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NRLW star Jessica Sergis on juggling semi-professional sport with full-time work

Jessica Sergis, ace of the Sydney Roosters and Jillaroos, former Dally M medalist and Theragun Ambassador, explains how she balances her work as a preschool teacher with playing rugby, what sport means to her and why mental wellbeing is so important important is

The juggling is real

“It’s definitely a challenge to balance a full-time job and a semi-professional athlete. When you’re trying to be a semi-professional athlete, you want to dedicate all of your time to doing everything right and being the best possible version of yourself. But as women we have to work, support ourselves and make a living – it can be quite stressful! However, I love having the choice to switch off from rugby and find it refreshing to be surrounded by young, smiling children in a healthy workplace.”

Rugby is more than a game

“I love the game, the competitiveness and physicality. I absolutely loved playing against guys and trying to beat them. I have never shied away from being a girl, I wanted to be part of the contact as much as possible. But rugby has definitely helped me in more ways than just being an athlete. Through this I have found friends for life and learned important life skills in leadership and teamwork.”

Mental health is vital

“The mental side of things is just as important as the physical. If anything, it’s the most important thing because if I’m not happy with what I’m doing, I won’t perform on the pitch. To manage my mental well-being in high-pressure situations, I have found journaling and implementing positive self-talk in my everyday life helpful. Also, if I have a day off, I make sure I actually have that day off instead of trying to sneak in an extra workout. It’s about having more time to myself, whether it’s 20 minutes to use my Theragun, get my nails done, or go to lunch. Just something that makes me happy and relaxed.”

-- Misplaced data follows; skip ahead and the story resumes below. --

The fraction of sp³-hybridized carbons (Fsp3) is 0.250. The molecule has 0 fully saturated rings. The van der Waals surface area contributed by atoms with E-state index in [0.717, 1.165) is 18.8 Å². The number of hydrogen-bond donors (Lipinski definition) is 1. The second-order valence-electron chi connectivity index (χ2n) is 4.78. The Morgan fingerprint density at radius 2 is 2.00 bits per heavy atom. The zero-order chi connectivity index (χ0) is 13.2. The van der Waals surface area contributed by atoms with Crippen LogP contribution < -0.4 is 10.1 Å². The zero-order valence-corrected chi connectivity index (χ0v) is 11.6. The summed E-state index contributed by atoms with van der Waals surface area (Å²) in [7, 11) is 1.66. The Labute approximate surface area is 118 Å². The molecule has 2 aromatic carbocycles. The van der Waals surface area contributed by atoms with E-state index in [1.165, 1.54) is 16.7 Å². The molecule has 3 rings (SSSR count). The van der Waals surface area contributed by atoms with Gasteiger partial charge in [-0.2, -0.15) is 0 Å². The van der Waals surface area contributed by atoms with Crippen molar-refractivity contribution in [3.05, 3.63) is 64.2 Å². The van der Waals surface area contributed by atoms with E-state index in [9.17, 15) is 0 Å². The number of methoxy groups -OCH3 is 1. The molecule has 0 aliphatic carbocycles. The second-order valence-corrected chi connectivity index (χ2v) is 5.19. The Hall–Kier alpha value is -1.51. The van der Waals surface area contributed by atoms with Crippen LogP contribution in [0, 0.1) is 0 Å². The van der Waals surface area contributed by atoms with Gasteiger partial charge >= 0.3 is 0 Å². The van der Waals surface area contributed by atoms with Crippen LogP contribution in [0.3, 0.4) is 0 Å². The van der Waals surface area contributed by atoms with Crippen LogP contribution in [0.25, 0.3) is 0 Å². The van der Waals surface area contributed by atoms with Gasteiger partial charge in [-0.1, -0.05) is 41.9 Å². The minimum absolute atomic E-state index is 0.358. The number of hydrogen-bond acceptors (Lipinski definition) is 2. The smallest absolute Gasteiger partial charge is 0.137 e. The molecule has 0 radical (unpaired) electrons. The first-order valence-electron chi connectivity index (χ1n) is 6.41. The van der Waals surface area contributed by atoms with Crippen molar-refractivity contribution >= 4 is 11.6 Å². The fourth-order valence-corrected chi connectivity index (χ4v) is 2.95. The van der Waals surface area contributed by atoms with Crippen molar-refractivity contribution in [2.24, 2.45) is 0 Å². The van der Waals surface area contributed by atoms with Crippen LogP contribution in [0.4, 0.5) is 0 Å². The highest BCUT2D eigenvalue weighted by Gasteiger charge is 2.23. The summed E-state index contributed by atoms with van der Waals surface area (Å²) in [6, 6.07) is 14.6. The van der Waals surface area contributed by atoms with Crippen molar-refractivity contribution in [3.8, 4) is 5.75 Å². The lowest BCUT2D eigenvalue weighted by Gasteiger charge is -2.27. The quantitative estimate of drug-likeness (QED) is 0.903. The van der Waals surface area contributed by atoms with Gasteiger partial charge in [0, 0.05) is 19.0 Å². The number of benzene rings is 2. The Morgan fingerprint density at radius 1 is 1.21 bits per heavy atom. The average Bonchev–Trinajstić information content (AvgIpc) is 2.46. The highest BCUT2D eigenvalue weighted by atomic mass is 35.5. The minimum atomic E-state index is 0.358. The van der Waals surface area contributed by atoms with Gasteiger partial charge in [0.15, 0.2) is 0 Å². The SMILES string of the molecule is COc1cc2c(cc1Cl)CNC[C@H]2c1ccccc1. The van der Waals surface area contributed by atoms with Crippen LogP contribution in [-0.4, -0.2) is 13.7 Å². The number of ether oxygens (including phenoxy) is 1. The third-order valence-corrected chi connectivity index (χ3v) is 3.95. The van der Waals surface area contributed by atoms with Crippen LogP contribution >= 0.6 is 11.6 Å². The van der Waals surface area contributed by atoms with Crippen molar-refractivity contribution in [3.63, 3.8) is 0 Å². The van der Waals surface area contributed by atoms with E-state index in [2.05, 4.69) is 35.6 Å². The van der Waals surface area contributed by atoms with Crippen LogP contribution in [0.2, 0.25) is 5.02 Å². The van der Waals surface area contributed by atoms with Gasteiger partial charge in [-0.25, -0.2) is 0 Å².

The future of women’s sport is bright

“We’re growing, our commitment is being taken to the next level, and the ratings are getting better and better. While we may have to do the hard work and lay the groundwork now, there is hope that five to ten years from now the women’s job will be as good as the men’s job and they can look back on what we’re doing now and be thankful.”

Read: Everything you need to know about the 2022 Women in Sport Awards

Consistency is my jam

“This year will be one of the greatest years we’ve ever had; We had State of Origin, then there’s the World Cup [in October] and another NRLW season. I would love to race two for two in the NRLW and obviously winning the world championship is a big goal for the year. But overall I think consistency is key on the way there. If I can be consistent on the field every week and do my best, everything after that is a bonus.”

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